• Medications: Any prescriptions that the prescribing doctor and the rehab agree are necessary should be brought.
  • Contact information for doctors: A list of contact information for all doctors that are treating co-existing health conditions should be brought.
  • Pharmacy information: It is helpful to have the contact information for a pharmacy that would be able to refill an existing prescription if, for example, medication is misplaced during the rehab stay. In addition, pharmacies maintain records on all prescriptions that they have dispensed, and medication type and dosage information are helpful to have as a general matter.
  • Identifying information: This includes a state identification or driver’s license.
  • Photos of family or friends
  • Cards, letters, or other tokens received in support of the recovery
  • A journal, sketchbook, or other item to use to record thoughts about the recovery process, hopes, and goals
  • If a cell phone is not permitted, a calling card to use the rehab telephone to maintain contact with family (long-distance and local calling cards are recommended)
  • A memento that is particularly relevant and helpful (e.g., a piece of jewelry that is meaningful)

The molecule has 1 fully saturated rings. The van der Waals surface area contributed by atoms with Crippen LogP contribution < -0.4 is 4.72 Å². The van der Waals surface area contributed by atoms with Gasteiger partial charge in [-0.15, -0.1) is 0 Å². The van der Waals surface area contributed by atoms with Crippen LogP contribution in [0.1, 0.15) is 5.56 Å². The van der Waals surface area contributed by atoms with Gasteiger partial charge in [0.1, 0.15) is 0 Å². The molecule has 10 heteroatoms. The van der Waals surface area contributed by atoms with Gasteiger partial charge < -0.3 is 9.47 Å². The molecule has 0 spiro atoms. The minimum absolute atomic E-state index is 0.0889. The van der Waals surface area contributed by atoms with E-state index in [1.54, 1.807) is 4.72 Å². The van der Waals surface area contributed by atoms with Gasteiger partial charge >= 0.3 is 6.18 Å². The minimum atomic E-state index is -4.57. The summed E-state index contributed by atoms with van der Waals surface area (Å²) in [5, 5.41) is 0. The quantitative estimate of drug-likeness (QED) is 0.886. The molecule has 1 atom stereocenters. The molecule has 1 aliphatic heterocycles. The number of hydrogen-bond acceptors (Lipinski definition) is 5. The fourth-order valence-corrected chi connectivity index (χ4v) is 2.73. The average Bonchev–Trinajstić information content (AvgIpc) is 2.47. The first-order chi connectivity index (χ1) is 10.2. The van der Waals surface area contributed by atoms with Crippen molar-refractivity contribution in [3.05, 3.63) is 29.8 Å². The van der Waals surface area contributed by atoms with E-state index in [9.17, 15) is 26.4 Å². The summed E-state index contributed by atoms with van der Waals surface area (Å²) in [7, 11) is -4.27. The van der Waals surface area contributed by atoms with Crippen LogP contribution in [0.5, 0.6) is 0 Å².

• Inspirational books or music
  • Materials to write letters
  • A laptop or computer tablet, if permitted
  • A device to play music on headphones, if permitted

A person’s day-to-day clothing will typically be suitable to the rehab environment. Many rehab programs offer different programs that may require athletic clothing. It is always advisable to bring gym clothes and athletic sneakers if a rehab program has an onsite gym. Usually, a rehab program will describe the activities it provides, such as yoga classes. In other instances, a rehab may emphasize that the grounds are particularly inviting and recommend walks. Good sneakers, flexible clothing, and athletic socks are some helpful basics.